In Victorian times, when oysters were plentiful, they would often be added to the top of the filling.
For a 1.8 litre pudding bowl - to serve 6 people:
1 big Onion, peeled and sliced
1 clove of Garlic, peeled and chopped
1kg Beef , Chuck Steak or Skirt - trimmed of fat and cut into cubes
250g lamb or veal kidney, trimmed of any centre sinew, and cubed
250g cap or flat mushrooms, wiped an cut into wedges
400g beef stock, Guiness or beer
Salt and freshly-ground black Pepper
A little butter to grease the pudding bowl
For the crust:
125g Suet, grated
250g Self-Raising Flour
a pinch of Salt
Iced Water (about 100ml)
1. Melt half the butter in a big, heavy frying pan, and lightly brown the onions, add the chopped garlic for the last minute of cooking.
2. Remove them from the pan, and set aside.
3. Brown the steak and kidney over a medium heat, in the remaining butter - in batches if necessary.
4. Remove from the pan, and set aside.
5. Deglaze the frying pan with a little of your chosen liquid, scrapping the base to remove any dark caramel - add this liquid to the meat.
6.Sift the flour into a bowl and add the salt and suet, and lightly rub the suet into the flour, until you have a breadcrumb texture.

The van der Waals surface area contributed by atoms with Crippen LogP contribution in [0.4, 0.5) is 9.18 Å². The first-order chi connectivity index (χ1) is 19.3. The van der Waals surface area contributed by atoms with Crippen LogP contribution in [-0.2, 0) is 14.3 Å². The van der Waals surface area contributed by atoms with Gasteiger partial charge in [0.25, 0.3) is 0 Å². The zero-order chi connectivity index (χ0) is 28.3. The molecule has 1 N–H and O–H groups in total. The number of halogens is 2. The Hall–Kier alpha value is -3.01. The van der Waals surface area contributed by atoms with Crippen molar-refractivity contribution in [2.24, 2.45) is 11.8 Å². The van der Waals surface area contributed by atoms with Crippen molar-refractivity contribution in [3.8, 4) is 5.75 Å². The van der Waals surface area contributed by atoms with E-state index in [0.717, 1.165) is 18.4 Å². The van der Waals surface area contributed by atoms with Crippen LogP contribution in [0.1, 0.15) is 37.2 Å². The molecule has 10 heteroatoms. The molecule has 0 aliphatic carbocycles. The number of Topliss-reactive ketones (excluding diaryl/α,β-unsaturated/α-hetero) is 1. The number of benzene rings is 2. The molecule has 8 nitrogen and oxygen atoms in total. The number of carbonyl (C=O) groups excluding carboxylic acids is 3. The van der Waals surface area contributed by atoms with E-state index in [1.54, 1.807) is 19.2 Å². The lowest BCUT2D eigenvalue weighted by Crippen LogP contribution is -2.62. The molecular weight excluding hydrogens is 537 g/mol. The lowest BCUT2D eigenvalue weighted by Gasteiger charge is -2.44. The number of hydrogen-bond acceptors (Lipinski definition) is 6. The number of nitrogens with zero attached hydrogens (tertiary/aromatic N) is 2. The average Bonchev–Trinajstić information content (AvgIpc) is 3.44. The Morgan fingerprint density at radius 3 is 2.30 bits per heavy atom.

7. Gradually add a little iced water, mixing with your hands, until you have a pliable soft dough.
8. Knead this until smooth, then roll it out on a very lightly-floured surface, until you have a circle of about 30cm.
9. Grease the pudding basin with a little butter, and fold the dough into four.
10. With the broad edge outwards, fit the pastry into the basin, pressing it to the sides - it should overhang the edges of the basin.
11. Remove some of the overhanging pastry, but leave enough to make a pastry rim around the lip of the basin, to which you can anchor the pastry lid.
12. Mix the meat, onions and mushrooms together and put them into the pudding basin, add the remaining liquid, and season lightly with salt and pepper.
13. Gather together all the remaining pastry trimmings, and roll out a round big enough to generously fit the top of the basin.
14. Pinch together where the lid joins the pastry walls to seal it well.
15. Cover with a round of greaseproof paper, pleated down the middle to allow the pudding to rise, and tie a pudding cloth over it.
16. Place on a steamer rack in a saucepan and pour enough boiling water to come a quarter of the way up the sides of the basin.
17. Cover with a lid, and steam for two and a half hours, adding more boiling water if it runs low.
18. Turn the pudding out onto a heated serving plate.
Serve by cutting into wedges, or wrap the pudding basin in a large clean cloth, and serve straight from the basin. The pudding should be eaten hot.